DiIf you have been reading my blog for very long, you probably have heard me talk about how I make many of my card backgrounds ahead of time. I like to stock pile them! I can spend one afternoon making a bunch and then have them ready when I have to make some cards quickly. I also get "in the mood" and enjoy doing it this way. Maybe I should say "in the groove". haha These backgrounds can be used as is, or used to die-cut for a background, or use to die-cut out designs or words to use ON a card (not for the background). I often use them as patterned paper to die-cut greetings for cards. Ok, that's the WHY, now let me show you the HOW!
Public Disclaimer: These pictures suck. All I've got to say is sorry. I guess I spent more time making the backgrounds then I did photographing them as the lighting was terrible! Anyway, sorry for that and know they look better in real life!
I start by cutting a bunch of paper to card size (cut in four) which is 5.5" x 4.25". I use two kinds of paper - either Ranger Watercolor Paper or Neenah White Cardstock 110 lb. (I like it thick). I only use Ranger WC paper because it is the only watercolor paper I can find that is pure white.
Thin Watercolor Stripes:
I keep the paper dry. I first mix some paint with water to get it the color and consistency I want. Then I wet the brush (this is a thin 1/2" flat brush or you could use a round 6 or 8 here). I apply it to the paint for each stripe. On the pink one, I just did the stripes. On the green one, I flicked paint on it after I painted the stripes. On the blue one, I flicked paint as well as water on it. Most paints will show watermarks like that from water splatters, but some dye the paper and won't.
Thick Watercolor Stripes:
For these stripes, I again started with dry paper. I mixed some color and used a 1" flat brush (or a 10 or bigger round brush). I dipped a wet brush in the paint and applied each stripe to the paper. On the reddish one, I blotted the paint with a napkin so it picked some of the color up (before it was dry). On the blue, you can see where sometimes my stripe wasn't dark enough so I painted a second one over the first which makes it look layered.
Stripes with all color (no white):
This time I started by wetting my paper completely and I used a 1" flat brush again. I applied red paint, then pink paint, then back to red on the first one. The wet on wet technique makes the colors run into each other and blend. Where you see the white at the top of that one, I didn't put the colors next to each other - I left some space. For the center one, I again used a 1" brush for the blue and teal, but then I used a small round brush to add purple stripes over those. I splattered the entire thing with water splotches so it was really messy. For the top one, I painted my stripes with a 1" brush and then I laid a napkin that has a pattern to it over it and flattened it with my hands. When I picked it up, it left the pattern on the napkin on the paint. Think of the possibilities!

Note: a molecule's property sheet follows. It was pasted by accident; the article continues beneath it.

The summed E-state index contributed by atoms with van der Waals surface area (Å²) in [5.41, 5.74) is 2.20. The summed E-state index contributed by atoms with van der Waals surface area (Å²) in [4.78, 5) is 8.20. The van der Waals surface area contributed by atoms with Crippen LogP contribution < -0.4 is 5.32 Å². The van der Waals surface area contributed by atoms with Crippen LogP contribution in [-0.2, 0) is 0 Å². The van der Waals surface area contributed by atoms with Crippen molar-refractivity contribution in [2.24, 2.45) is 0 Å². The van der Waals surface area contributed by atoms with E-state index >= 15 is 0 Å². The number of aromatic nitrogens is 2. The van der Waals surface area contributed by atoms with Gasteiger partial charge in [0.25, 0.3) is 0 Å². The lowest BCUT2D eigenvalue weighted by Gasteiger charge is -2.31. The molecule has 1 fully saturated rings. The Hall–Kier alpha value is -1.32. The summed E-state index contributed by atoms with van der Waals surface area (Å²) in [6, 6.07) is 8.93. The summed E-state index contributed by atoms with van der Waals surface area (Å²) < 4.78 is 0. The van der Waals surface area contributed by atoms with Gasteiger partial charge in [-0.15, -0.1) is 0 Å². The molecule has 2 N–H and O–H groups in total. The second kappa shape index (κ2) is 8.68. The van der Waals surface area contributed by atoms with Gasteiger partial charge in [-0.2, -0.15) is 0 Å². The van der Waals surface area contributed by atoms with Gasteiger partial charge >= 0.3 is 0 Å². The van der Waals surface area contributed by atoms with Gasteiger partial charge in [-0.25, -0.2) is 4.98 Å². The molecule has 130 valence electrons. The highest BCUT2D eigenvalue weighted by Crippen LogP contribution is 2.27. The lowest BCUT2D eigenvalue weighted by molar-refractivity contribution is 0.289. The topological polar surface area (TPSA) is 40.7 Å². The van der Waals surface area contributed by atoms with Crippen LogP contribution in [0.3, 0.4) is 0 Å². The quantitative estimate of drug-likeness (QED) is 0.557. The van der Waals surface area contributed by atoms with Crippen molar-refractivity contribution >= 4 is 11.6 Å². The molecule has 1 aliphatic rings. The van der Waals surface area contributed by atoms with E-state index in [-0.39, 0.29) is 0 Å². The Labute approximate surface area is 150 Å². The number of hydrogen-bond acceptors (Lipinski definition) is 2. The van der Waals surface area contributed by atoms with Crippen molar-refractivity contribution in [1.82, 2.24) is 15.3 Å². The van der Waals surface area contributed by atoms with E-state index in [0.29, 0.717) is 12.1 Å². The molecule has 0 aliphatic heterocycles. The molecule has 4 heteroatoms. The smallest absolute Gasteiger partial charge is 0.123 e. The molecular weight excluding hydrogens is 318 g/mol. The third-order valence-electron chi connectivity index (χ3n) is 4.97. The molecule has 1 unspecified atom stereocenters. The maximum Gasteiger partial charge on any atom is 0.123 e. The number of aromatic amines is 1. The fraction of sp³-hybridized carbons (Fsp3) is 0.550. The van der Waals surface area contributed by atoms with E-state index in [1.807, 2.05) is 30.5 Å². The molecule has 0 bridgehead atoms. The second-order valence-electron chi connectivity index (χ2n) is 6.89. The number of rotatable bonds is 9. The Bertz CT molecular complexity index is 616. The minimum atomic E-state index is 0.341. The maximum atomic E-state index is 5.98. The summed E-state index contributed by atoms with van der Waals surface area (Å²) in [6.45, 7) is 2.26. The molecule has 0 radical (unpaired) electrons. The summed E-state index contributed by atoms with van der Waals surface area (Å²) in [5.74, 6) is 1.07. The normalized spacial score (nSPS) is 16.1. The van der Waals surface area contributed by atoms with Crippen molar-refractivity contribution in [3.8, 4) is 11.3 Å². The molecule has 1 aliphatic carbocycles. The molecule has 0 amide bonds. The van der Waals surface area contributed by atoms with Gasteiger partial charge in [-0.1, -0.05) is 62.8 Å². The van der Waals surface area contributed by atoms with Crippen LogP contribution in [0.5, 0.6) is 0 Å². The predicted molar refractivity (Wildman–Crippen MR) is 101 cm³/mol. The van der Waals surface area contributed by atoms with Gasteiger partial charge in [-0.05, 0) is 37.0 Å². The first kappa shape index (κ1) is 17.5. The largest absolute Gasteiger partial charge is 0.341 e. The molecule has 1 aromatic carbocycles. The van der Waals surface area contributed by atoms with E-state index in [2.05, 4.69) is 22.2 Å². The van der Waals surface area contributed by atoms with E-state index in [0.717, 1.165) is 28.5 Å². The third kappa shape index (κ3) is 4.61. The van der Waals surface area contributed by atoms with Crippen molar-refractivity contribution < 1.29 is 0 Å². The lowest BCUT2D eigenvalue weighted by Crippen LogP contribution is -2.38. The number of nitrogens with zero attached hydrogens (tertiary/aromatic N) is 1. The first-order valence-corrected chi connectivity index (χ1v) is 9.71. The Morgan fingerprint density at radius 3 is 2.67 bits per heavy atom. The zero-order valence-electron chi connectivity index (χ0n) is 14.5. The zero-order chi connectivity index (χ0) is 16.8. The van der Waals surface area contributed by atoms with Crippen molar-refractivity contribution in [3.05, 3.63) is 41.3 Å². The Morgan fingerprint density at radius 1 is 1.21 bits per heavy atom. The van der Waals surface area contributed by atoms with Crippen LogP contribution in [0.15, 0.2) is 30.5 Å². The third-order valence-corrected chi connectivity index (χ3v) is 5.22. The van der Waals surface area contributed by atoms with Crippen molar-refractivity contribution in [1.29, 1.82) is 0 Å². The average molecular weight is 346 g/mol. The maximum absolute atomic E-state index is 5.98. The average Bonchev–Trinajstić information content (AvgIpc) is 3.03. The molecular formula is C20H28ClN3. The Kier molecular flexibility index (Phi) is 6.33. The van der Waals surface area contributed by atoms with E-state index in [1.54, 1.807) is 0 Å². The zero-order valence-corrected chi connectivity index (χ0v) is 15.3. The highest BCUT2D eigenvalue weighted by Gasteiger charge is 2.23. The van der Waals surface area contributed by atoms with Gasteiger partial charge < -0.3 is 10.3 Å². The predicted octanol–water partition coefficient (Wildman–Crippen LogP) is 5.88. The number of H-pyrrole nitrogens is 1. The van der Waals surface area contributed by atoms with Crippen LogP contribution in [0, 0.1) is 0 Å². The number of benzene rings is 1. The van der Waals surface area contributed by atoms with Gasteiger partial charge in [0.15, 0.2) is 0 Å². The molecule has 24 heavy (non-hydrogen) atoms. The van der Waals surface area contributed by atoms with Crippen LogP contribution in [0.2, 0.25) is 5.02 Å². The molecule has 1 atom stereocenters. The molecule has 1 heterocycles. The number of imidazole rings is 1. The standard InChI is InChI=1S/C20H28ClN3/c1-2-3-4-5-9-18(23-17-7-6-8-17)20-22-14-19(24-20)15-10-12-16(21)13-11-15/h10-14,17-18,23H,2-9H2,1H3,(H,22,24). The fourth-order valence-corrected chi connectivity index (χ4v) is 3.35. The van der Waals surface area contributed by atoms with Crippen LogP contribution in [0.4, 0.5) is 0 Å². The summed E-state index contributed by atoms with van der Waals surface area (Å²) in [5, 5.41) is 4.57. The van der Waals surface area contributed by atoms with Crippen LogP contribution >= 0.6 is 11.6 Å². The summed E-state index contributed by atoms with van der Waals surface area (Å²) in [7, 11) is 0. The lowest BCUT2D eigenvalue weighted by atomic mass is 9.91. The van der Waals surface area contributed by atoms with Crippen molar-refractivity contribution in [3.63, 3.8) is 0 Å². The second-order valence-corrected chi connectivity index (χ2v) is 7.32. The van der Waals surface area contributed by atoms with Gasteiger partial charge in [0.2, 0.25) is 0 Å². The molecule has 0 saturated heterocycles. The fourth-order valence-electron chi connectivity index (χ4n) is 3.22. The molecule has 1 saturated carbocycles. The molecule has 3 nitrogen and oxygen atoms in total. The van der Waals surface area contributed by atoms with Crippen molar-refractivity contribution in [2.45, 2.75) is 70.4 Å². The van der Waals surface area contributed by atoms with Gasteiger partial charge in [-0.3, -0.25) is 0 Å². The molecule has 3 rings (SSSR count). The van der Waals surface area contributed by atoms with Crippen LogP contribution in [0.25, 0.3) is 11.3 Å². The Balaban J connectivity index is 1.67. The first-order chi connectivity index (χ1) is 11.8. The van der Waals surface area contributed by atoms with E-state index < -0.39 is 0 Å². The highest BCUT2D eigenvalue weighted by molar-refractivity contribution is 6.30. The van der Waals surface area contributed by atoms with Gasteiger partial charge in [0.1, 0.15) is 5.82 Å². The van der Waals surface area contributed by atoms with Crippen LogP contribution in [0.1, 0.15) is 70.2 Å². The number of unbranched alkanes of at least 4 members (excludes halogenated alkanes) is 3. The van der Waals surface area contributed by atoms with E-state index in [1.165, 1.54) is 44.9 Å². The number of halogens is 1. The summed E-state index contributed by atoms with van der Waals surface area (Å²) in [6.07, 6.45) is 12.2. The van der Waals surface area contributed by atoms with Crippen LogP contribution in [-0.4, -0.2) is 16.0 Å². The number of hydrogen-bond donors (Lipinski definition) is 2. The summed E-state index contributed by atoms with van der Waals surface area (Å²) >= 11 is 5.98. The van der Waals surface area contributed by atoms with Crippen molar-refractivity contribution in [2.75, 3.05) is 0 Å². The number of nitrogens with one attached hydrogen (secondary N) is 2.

For these backgrounds, I didn't wet the paper first. Actually on the first one, I did, but then when it was almost dry, I added in some more purple so it looks like a dry brush stroke. On the top purple one, I painted all of the stripes with a dryer brush and didn't wet the paper. Same with the red one. I splattered lots of water on the red one. You can leave it and let it dry or you can blot it up - you get different looks depending on how much you use and how long you leave it on.
Wet on Wet Washes:
These are all wet on wet washes. I used a 12" round brush, but any type would work. Just wet your paper first all over - top to bottom. Then apply paint - let it mix - apply more colors - let it mix. Splatter with paint. Splatter with water. These are the ones I use the most for die-cut letters and for backgrounds on shaker cards. They are the most plain and simple. On the one on the left, I painted it with rainbow stripes of color. The middle one is just a mix of pinks and purples with water and paint splatters. The last is a stripe of red, then orange, then yellow with red paint splatters and water splatters.